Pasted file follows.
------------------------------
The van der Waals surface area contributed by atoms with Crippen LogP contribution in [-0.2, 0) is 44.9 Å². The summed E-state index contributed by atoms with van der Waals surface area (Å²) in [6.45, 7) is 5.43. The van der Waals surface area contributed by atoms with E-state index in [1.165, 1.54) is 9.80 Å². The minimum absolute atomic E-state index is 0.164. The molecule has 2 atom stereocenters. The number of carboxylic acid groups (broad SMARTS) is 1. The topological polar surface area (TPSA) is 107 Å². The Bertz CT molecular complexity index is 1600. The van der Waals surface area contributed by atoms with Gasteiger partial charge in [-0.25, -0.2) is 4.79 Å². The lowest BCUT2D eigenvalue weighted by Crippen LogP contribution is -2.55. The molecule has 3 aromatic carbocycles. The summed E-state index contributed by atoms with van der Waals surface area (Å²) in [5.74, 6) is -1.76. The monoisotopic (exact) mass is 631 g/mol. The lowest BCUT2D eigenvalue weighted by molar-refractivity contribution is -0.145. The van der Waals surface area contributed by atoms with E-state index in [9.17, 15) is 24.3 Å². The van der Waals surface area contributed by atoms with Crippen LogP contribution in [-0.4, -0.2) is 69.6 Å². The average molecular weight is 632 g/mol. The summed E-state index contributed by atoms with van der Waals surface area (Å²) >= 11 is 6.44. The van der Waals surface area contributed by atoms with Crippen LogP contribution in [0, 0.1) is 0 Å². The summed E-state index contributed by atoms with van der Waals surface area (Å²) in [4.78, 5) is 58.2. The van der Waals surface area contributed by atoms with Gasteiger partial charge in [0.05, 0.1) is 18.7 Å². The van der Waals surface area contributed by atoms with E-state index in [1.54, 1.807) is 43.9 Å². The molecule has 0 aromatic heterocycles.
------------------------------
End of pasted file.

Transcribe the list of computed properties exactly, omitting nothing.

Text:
The van der Waals surface area contributed by atoms with Crippen LogP contribution in [-0.2, 0) is 44.9 Å². The summed E-state index contributed by atoms with van der Waals surface area (Å²) in [6.45, 7) is 5.43. The van der Waals surface area contributed by atoms with E-state index in [1.165, 1.54) is 9.80 Å². The minimum absolute atomic E-state index is 0.164. The molecule has 2 atom stereocenters. The number of carboxylic acid groups (broad SMARTS) is 1. The topological polar surface area (TPSA) is 107 Å². The Bertz CT molecular complexity index is 1600. The van der Waals surface area contributed by atoms with Gasteiger partial charge in [-0.25, -0.2) is 4.79 Å². The lowest BCUT2D eigenvalue weighted by Crippen LogP contribution is -2.55. The molecule has 3 aromatic carbocycles. The summed E-state index contributed by atoms with van der Waals surface area (Å²) in [5.74, 6) is -1.76. The monoisotopic (exact) mass is 631 g/mol. The lowest BCUT2D eigenvalue weighted by molar-refractivity contribution is -0.145. The van der Waals surface area contributed by atoms with E-state index in [9.17, 15) is 24.3 Å². The van der Waals surface area contributed by atoms with Crippen LogP contribution in [-0.4, -0.2) is 69.6 Å². The average molecular weight is 632 g/mol. The summed E-state index contributed by atoms with van der Waals surface area (Å²) >= 11 is 6.44. The van der Waals surface area contributed by atoms with Crippen LogP contribution in [0, 0.1) is 0 Å². The summed E-state index contributed by atoms with van der Waals surface area (Å²) in [4.78, 5) is 58.2. The van der Waals surface area contributed by atoms with Gasteiger partial charge in [0.05, 0.1) is 18.7 Å². The van der Waals surface area contributed by atoms with E-state index in [1.54, 1.807) is 43.9 Å². The molecule has 0 aromatic heterocycles.